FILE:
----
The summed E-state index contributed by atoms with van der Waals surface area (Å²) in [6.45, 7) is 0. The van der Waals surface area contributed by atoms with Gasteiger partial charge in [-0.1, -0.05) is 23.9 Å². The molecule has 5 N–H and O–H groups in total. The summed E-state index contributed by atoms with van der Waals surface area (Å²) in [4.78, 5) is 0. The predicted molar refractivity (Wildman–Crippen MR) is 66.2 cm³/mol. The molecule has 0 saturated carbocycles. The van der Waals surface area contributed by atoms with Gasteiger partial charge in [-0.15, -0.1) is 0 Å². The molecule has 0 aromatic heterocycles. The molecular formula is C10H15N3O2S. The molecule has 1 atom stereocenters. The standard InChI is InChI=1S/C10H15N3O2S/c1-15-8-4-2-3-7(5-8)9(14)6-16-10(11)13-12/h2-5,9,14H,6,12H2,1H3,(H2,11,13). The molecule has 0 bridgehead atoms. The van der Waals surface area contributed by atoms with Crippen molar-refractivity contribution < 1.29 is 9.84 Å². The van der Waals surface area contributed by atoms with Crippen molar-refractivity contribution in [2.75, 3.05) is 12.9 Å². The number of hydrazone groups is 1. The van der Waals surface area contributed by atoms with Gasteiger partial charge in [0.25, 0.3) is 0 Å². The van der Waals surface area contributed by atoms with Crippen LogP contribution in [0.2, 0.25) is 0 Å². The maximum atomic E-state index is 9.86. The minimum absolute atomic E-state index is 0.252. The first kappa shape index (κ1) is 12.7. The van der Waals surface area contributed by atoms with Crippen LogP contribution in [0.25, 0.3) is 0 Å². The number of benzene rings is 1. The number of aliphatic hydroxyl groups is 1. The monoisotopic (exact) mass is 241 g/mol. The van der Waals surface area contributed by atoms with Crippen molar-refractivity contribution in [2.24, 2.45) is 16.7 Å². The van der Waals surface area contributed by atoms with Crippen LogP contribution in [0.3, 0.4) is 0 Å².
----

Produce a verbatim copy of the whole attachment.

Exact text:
The summed E-state index contributed by atoms with van der Waals surface area (Å²) in [6.45, 7) is 0. The van der Waals surface area contributed by atoms with Gasteiger partial charge in [-0.1, -0.05) is 23.9 Å². The molecule has 5 N–H and O–H groups in total. The summed E-state index contributed by atoms with van der Waals surface area (Å²) in [4.78, 5) is 0. The predicted molar refractivity (Wildman–Crippen MR) is 66.2 cm³/mol. The molecule has 0 saturated carbocycles. The van der Waals surface area contributed by atoms with Gasteiger partial charge in [-0.15, -0.1) is 0 Å². The molecule has 0 aromatic heterocycles. The molecular formula is C10H15N3O2S. The molecule has 1 atom stereocenters. The standard InChI is InChI=1S/C10H15N3O2S/c1-15-8-4-2-3-7(5-8)9(14)6-16-10(11)13-12/h2-5,9,14H,6,12H2,1H3,(H2,11,13). The molecule has 0 bridgehead atoms. The van der Waals surface area contributed by atoms with Crippen molar-refractivity contribution < 1.29 is 9.84 Å². The van der Waals surface area contributed by atoms with Crippen molar-refractivity contribution in [2.75, 3.05) is 12.9 Å². The number of hydrazone groups is 1. The van der Waals surface area contributed by atoms with Gasteiger partial charge in [0.25, 0.3) is 0 Å². The van der Waals surface area contributed by atoms with Crippen LogP contribution in [0.2, 0.25) is 0 Å². The maximum atomic E-state index is 9.86. The minimum absolute atomic E-state index is 0.252. The first kappa shape index (κ1) is 12.7. The van der Waals surface area contributed by atoms with Crippen LogP contribution in [0.25, 0.3) is 0 Å². The number of benzene rings is 1. The number of aliphatic hydroxyl groups is 1. The monoisotopic (exact) mass is 241 g/mol. The van der Waals surface area contributed by atoms with Crippen molar-refractivity contribution in [2.24, 2.45) is 16.7 Å². The van der Waals surface area contributed by atoms with Crippen LogP contribution in [0.3, 0.4) is 0 Å².